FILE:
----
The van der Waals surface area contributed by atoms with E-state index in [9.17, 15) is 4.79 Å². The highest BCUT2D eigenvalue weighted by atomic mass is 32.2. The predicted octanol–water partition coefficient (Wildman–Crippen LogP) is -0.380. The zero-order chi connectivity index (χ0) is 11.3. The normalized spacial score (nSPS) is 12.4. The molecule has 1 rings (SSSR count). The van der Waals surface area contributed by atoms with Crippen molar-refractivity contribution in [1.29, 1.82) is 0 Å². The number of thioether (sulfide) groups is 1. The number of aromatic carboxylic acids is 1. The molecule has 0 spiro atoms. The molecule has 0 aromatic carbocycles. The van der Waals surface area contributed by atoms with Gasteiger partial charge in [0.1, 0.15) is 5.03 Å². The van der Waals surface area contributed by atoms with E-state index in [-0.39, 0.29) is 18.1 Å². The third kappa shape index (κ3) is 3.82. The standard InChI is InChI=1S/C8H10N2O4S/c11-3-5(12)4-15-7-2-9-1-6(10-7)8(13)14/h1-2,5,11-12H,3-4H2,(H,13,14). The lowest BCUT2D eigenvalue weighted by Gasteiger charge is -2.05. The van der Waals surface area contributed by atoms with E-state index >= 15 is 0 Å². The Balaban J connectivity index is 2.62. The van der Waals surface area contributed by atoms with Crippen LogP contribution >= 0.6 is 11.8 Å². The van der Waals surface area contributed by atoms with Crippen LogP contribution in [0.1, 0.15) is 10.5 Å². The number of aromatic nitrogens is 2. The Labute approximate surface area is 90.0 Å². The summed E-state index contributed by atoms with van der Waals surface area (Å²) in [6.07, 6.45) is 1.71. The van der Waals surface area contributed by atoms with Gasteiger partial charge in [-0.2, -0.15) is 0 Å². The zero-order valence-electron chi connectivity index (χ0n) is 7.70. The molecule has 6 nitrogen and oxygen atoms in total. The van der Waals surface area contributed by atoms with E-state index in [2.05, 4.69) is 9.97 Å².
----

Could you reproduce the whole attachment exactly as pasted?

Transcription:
The van der Waals surface area contributed by atoms with E-state index in [9.17, 15) is 4.79 Å². The highest BCUT2D eigenvalue weighted by atomic mass is 32.2. The predicted octanol–water partition coefficient (Wildman–Crippen LogP) is -0.380. The zero-order chi connectivity index (χ0) is 11.3. The normalized spacial score (nSPS) is 12.4. The molecule has 1 rings (SSSR count). The van der Waals surface area contributed by atoms with Crippen molar-refractivity contribution in [1.29, 1.82) is 0 Å². The number of thioether (sulfide) groups is 1. The number of aromatic carboxylic acids is 1. The molecule has 0 spiro atoms. The molecule has 0 aromatic carbocycles. The van der Waals surface area contributed by atoms with Gasteiger partial charge in [0.1, 0.15) is 5.03 Å². The van der Waals surface area contributed by atoms with E-state index in [-0.39, 0.29) is 18.1 Å². The third kappa shape index (κ3) is 3.82. The standard InChI is InChI=1S/C8H10N2O4S/c11-3-5(12)4-15-7-2-9-1-6(10-7)8(13)14/h1-2,5,11-12H,3-4H2,(H,13,14). The lowest BCUT2D eigenvalue weighted by Gasteiger charge is -2.05. The van der Waals surface area contributed by atoms with E-state index >= 15 is 0 Å². The Balaban J connectivity index is 2.62. The van der Waals surface area contributed by atoms with Crippen LogP contribution >= 0.6 is 11.8 Å². The van der Waals surface area contributed by atoms with Crippen LogP contribution in [0.1, 0.15) is 10.5 Å². The number of aromatic nitrogens is 2. The Labute approximate surface area is 90.0 Å². The summed E-state index contributed by atoms with van der Waals surface area (Å²) in [6.07, 6.45) is 1.71. The van der Waals surface area contributed by atoms with Gasteiger partial charge in [-0.2, -0.15) is 0 Å². The zero-order valence-electron chi connectivity index (χ0n) is 7.70. The molecule has 6 nitrogen and oxygen atoms in total. The van der Waals surface area contributed by atoms with E-state index in [2.05, 4.69) is 9.97 Å².